Single cell analysis of sorted CTCs and tumor cells from KPCY mice. (a) Comparison of EPCAM and ECAD expression by flow cytometry for CTCs and matched tumor cells. Gates are based on fluorescence minus one (FMO) controls. Percent of YFP+ CTCs and tumor cells expressing EPCAM or ECAD are quantified at right. (b) Expression of EMT genes in matched CTCs and tumor cells sorted from KPCY mice. (i) Epithelial (E) cluster (ii) Mesenchymal (M) cluster (iii) Hybrid (E/M) cluster. Scale bar refers to log 2 MI counts.

In order to more fully define the molecular features of CTCs and matched tumor cells, we also assessed the RNA expression of several known epithelial and mesenchymal genes. Index-sorting allowed us to link transcriptional profiles to EPCAM and ECAD protein expression. Unsupervised hierarchical clustering revealed three distinct transcriptional profiles, namely (i) an ‘epithelial’ subtype (E) expressing high levels of Epcam, Cdh1, Muc1 and cytokeratins, which was enriched for EPCAM protein+ cells, (ii) a ‘mesenchymal’ subtype (M) characterized by low expression of epithelial transcripts and concomitant increased expression of mesenchymal genes such as Vim and Fn1, and (iii) a ‘hybrid’ subtype (E/M) that has high expression of both mesenchymal and epithelial transcripts (Fig. 7b). This latter observation is consistent with previous reports from this preclinical model as well as in clinical samples6,13,51. These proof-of-principle experiments demonstrate that our workflow is capable of capturing rare cells and studying single cell heterogeneity from a complex biological sample in a robust manner.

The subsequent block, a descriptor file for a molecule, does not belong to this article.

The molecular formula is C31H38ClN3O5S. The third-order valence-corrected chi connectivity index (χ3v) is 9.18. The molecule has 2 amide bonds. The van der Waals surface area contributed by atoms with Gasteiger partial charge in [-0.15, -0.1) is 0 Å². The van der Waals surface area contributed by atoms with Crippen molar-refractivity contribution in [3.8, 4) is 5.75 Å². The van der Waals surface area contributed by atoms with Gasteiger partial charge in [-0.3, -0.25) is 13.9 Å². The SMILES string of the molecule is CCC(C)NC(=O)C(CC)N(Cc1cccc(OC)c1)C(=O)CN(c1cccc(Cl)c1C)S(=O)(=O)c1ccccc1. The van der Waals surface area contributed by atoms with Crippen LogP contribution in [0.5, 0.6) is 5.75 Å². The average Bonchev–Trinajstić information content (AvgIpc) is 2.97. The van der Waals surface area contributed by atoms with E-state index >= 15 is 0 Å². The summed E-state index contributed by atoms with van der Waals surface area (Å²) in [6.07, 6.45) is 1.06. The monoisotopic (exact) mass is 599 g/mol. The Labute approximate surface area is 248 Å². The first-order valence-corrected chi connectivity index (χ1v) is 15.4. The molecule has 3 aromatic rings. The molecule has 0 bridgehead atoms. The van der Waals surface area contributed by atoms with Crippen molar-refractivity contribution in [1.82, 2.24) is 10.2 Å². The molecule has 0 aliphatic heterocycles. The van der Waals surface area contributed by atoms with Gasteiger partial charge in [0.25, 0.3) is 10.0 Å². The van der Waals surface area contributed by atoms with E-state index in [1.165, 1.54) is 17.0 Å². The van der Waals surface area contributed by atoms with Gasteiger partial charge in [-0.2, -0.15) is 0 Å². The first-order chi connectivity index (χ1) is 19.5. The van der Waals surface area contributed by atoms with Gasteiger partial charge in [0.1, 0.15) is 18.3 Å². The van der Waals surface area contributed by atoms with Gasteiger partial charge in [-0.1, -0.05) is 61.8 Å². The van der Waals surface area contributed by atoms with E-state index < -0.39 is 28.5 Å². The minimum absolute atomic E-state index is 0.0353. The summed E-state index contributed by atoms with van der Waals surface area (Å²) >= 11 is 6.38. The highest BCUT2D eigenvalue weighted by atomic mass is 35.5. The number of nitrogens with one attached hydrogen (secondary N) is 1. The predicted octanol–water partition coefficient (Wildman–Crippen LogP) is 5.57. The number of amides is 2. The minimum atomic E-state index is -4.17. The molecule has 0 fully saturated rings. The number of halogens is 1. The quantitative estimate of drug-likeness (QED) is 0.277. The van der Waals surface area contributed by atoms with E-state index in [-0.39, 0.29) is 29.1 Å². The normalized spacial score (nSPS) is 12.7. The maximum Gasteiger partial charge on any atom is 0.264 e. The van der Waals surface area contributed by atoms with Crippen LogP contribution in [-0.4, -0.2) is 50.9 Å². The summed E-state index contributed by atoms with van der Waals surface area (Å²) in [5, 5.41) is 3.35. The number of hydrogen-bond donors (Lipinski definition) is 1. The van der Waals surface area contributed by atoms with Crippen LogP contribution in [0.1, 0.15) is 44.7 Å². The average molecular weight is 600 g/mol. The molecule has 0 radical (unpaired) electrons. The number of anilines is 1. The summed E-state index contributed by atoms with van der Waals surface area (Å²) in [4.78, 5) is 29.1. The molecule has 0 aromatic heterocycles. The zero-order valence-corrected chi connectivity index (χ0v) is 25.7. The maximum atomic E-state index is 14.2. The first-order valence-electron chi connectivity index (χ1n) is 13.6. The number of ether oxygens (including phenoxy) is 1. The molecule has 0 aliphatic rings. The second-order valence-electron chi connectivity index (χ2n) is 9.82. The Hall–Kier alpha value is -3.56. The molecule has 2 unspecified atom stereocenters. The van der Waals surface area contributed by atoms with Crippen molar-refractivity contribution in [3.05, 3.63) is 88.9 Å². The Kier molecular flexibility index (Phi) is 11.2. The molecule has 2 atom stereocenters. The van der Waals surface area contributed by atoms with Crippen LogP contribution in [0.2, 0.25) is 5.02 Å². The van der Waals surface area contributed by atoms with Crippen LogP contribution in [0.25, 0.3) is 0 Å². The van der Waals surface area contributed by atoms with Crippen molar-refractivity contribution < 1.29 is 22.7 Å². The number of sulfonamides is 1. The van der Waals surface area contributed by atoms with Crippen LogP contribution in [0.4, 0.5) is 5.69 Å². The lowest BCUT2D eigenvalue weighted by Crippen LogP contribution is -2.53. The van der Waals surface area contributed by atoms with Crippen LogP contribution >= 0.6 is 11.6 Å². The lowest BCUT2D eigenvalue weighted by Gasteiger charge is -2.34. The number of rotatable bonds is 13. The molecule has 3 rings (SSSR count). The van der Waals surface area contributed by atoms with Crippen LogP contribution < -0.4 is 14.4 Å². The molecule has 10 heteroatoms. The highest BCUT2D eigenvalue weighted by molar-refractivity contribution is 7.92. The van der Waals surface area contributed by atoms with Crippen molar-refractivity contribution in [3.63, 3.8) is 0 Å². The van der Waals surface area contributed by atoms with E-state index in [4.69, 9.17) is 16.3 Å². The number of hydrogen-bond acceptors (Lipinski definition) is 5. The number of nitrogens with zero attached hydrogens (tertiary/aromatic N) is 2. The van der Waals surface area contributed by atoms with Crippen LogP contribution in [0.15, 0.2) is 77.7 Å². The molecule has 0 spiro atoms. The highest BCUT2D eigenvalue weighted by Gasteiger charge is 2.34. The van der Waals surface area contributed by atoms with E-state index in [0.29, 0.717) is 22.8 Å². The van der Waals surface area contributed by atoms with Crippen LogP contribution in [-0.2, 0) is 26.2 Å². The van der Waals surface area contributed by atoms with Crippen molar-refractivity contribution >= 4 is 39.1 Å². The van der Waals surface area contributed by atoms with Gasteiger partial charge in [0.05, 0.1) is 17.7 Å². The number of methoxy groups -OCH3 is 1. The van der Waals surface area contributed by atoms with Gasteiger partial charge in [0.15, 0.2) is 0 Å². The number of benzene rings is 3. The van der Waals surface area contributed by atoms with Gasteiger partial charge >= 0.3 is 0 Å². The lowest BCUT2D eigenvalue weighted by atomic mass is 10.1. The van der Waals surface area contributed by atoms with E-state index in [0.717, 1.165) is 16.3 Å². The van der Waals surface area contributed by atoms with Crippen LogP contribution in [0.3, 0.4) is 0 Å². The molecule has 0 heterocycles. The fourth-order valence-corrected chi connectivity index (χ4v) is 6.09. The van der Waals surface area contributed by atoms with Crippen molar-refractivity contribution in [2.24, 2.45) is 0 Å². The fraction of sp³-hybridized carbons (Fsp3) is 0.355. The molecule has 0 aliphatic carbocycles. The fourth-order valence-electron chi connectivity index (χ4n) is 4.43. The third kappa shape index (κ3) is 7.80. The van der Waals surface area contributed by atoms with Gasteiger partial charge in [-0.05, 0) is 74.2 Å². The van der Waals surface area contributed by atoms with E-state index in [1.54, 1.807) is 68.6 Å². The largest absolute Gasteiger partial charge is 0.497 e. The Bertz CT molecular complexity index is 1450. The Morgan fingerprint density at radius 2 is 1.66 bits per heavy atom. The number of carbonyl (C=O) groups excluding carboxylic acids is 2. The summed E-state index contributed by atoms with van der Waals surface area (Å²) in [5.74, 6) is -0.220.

Discussion

Flow cytometry provides detailed, quantitative information about single cells and is routinely used in research and clinical settings52,53,54. One of the main limitations in using flow cytometry for analysis of rare cells in a complex matrix such as blood is that it is time-consuming and cumbersome to detect such cells among the billions of unwanted cells such as WBCs, RBCs, and platelets in a tube of blood. Thus, the ability of even a sophisticated cell sorter to efficiently isolate rare cells is severely compromised in cases of high cellularity. By integrating (i) immunomagnetic depletion of unwanted WBCs and RBCs, (ii) microfluidic acoustic washing and debris removal in-line with cell sorting to minimize cell loss and to achieve highest enrichment of CTCs, and (iii) an optimized nozzle configuration for simultaneous capture of single cells and clusters, we have developed a workflow that is a cost-effective and clinically-deployable approach for molecular analysis of enriched, sorted CTCs.